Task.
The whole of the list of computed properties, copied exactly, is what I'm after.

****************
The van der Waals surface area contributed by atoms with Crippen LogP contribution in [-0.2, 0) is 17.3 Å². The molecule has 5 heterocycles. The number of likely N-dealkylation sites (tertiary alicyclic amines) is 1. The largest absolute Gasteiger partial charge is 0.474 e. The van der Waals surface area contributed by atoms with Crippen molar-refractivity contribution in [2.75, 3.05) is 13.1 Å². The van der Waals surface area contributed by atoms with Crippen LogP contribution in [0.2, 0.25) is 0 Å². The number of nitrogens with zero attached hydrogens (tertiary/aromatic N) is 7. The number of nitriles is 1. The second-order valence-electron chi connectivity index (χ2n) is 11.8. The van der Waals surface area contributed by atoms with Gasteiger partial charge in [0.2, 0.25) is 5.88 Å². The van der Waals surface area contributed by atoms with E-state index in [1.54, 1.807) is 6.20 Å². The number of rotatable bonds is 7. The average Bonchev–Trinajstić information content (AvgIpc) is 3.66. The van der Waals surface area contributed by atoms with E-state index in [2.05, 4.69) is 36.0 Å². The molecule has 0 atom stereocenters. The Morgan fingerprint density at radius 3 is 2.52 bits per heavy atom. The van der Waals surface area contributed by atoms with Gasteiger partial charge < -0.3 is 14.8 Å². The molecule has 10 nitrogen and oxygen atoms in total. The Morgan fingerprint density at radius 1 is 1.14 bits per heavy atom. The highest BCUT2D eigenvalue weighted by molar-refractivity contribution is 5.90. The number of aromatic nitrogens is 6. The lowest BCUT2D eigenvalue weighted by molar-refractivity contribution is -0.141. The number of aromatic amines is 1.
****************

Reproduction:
The van der Waals surface area contributed by atoms with Crippen LogP contribution in [-0.2, 0) is 17.3 Å². The molecule has 5 heterocycles. The number of likely N-dealkylation sites (tertiary alicyclic amines) is 1. The largest absolute Gasteiger partial charge is 0.474 e. The van der Waals surface area contributed by atoms with Crippen molar-refractivity contribution in [2.75, 3.05) is 13.1 Å². The van der Waals surface area contributed by atoms with Crippen LogP contribution in [0.2, 0.25) is 0 Å². The number of nitrogens with zero attached hydrogens (tertiary/aromatic N) is 7. The number of nitriles is 1. The second-order valence-electron chi connectivity index (χ2n) is 11.8. The van der Waals surface area contributed by atoms with Gasteiger partial charge in [0.2, 0.25) is 5.88 Å². The van der Waals surface area contributed by atoms with E-state index in [1.54, 1.807) is 6.20 Å². The number of rotatable bonds is 7. The average Bonchev–Trinajstić information content (AvgIpc) is 3.66. The van der Waals surface area contributed by atoms with E-state index in [2.05, 4.69) is 36.0 Å². The molecule has 0 atom stereocenters. The Morgan fingerprint density at radius 3 is 2.52 bits per heavy atom. The van der Waals surface area contributed by atoms with Gasteiger partial charge < -0.3 is 14.8 Å². The molecule has 10 nitrogen and oxygen atoms in total. The Morgan fingerprint density at radius 1 is 1.14 bits per heavy atom. The highest BCUT2D eigenvalue weighted by molar-refractivity contribution is 5.90. The number of aromatic nitrogens is 6. The lowest BCUT2D eigenvalue weighted by molar-refractivity contribution is -0.141. The number of aromatic amines is 1.